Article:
Big tech organisations, including Twitter, Lyft and Stripe, are decreasing their staff and hiring resources as an economic slowdown looms
The Financial Times has reported that a host of tech businesses are either cutting staff or pausing scale of operations to reduce outgoings.
Fintech company Stripe and ridesharing app Lyft have become the latest to cut staff, with Lyft carrying out its second round of layoffs totalling 683 jobs — 13 per cent of its workforce — according to the Wall Street Journal.
“We worked hard to bring down costs this summer: we slowed, then froze hiring; cut spending; and paused less-critical initiatives,” Lyft co-founders Logan Green and John Zimmer in a memo.
“Still, Lyft has to become leaner, which requires us to part with incredible team members.”
Meanwhile, Stripe chief executive Patrick Collison said his company “overhired for the world we’re in”, announcing the cutting of 1,000 jobs — 14 per cent of the workforce.
Collison added that Stripe’s leadership team had been “much too optimistic about the internet economy’s near-term growth in 2022 and 2023 and underestimated both the likelihood and impact of a broader slowdown”.
New Twitter owner Elon Musk is also planning to lay off staff, in this case up to half of the social media company’s staff. Additionally, hiring is being put on hold at Amazon.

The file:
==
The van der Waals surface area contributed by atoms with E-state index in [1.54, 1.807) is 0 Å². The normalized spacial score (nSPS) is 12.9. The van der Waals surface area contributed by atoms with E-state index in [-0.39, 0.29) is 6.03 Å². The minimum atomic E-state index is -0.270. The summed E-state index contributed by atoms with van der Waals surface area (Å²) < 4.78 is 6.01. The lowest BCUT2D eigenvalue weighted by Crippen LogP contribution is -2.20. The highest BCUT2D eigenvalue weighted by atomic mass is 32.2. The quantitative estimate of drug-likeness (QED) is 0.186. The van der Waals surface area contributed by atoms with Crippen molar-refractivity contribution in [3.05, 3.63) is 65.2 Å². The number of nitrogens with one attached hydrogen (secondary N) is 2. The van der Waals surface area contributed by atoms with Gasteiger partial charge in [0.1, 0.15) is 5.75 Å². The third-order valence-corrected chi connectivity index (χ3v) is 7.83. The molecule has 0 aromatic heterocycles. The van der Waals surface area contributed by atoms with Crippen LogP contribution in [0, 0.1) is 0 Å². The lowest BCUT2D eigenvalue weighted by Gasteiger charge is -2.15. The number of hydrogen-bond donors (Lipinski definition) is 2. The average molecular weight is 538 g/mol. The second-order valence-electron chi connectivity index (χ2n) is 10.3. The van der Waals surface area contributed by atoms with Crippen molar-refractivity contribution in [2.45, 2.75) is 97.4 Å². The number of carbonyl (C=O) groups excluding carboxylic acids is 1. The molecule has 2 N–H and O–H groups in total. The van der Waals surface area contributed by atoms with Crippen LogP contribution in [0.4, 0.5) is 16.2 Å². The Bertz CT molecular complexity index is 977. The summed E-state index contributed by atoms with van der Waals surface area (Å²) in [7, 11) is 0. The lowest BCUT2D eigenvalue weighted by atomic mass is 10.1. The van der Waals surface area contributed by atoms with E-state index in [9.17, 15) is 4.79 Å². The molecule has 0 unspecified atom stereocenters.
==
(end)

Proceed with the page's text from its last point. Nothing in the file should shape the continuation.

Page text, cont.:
Beth Galetti, Amazon’s senior vice-president of people eXperience and technology, announced a pause on “new incremental hires in our corporate workforce” to employees this week, in order to “balance our hiring and investments with being thoughtful about this economy”.
What’s more, shares in Alphabet, Microsoft and Meta decreased following Q3 earning reports that fell short of investor expectations.
While Alphabet-owned Google saw a notable decline in advertising income, Meta’s underwhelming Q3 performance is largely believed to be due to spending on metaverse infrastructure, and Microsoft continues to be affected by post-Covid chip shortages and other supply chain pitfalls.
>See also: How the Digital Markets Act will challenge big tech anti-competition
Tightening purse strings
The current big tech job climate in Silicon Valley and beyond demonstrate signs of uncertainty amidst global inflation and rising energy and operational costs.
In his announcement on Thursday, Stripe chief Collison cited “stubborn inflation, energy shocks, higher interest rates, reduced investment budgets and sparser start-up funding”.
While job cuts are being carried out in the aim of reducing costs long-term, Lyft disclosed to the US Securities and Exchange Commission that its layoffs would would cost $27m-$32m in restructuring fees and severance packages.
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